Lawmakers Close To Approving $22.3 Billion State Budget
Editor's note: This story has been updated with the most recent action from the state Legislature.
State Senators approved a budget Tuesday night following more than an hour of review and debate. Lawmakers voted 33 to 16 along party lines last night in support of the budget bill. Democrats criticized Republicans for not providing more money to state retirees or public schools and for being left out of the legislative process.
"There are things in there that I am not 100 percent happy about, but I would say that on balance this is the best budget I've seen in the 16 years I've been here," said Senate Pro Tem Phil Berger (R-Rockingham), adding the measure isn't perfect, but they're proud of it.
Minority leader Dan Blue (D-Wake) criticized budget writers for putting $34 million in additional funds for school vouchers, and not doing more for state retirees.
"What I see in the budget is prioritizing the wants of the budget committee, rather than the needs of the people of this state," said Blue on the Senate floor, speaking longer than any of his democratic colleagues.
The $22.3 billion budget is slightly larger than the figure lawmakers agreed to spend earlier this year. It provides a 4.7 percent raise to teachers, as well as recurring 1.5 percent raise to employees, while setting aside money for merit-based bonuses.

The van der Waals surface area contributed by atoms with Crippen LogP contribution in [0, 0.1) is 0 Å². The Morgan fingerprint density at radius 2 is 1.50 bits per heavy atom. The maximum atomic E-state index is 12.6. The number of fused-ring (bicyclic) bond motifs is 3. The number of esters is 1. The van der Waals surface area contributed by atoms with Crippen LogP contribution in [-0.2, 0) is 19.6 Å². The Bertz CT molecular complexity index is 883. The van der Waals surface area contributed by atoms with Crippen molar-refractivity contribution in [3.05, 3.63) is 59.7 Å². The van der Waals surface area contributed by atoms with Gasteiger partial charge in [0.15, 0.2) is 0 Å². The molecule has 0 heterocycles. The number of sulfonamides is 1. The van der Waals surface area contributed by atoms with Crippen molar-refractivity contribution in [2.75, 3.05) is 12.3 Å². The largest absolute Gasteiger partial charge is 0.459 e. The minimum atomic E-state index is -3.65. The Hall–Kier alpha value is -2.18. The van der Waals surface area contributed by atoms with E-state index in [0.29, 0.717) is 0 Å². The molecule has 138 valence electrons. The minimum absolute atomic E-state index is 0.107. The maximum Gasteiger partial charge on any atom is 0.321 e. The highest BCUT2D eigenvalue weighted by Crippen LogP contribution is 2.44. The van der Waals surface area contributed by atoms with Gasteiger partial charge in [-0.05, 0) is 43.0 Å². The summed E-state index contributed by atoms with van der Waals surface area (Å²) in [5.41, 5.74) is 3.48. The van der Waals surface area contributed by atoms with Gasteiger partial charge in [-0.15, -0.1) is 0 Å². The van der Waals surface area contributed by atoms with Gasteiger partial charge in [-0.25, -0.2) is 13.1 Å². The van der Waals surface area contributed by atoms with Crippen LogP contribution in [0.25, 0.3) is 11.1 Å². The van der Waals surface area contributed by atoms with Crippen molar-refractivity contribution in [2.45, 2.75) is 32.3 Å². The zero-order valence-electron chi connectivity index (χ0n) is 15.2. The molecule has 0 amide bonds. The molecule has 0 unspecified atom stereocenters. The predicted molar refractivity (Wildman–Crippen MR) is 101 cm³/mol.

The Senate is scheduled to formally vote the budget through on Wednesday, and the House expects to take it up by the weekend.
Budget Announcement: Monday, June 27:
After weeks of closed-door negotiations, the House and Senate have finished a $22.3 billion dollar state budget for the fiscal year beginning Friday. Legislators detailed parts of the 235-page plan during a Monday evening news conference.
This budget provides an average raise of 4.7 percent to public school teachers, allocates about $475 million to state reserves and drops tuition at three UNC campuses - Western Carolina University, UNC-Pembroke, and Elizabeth City State University - to $500 per semester.
"Cutting taxes on the middle class, controlling the growth of government spending and bolstering our savings," concluded Senate Pro Tem Phil Berger (R-Rockingham). "It includes an overall spending increase of about 2.8 percent, and it continues the commitment made by Republican State leaders to raise teacher pay."
Under this budget, average teacher pay would climb to more than $50,000 annually for the first time in state history. Teachers have not received an across-the-board pay raise as large as this one since Republicans took control of the General Assembly in 2010.
"Look at where we were six years ago – double digit unemployment, nearly a three billion dollar budge deficit, billions in debt to the federal government, some of the highest tax rates in the southeast, and the budget today -- where taxes are the lowest in decades, where teachers are being paid more than they ever have been paid in this state," said House Speaker Tim Moore (R-Cleveland).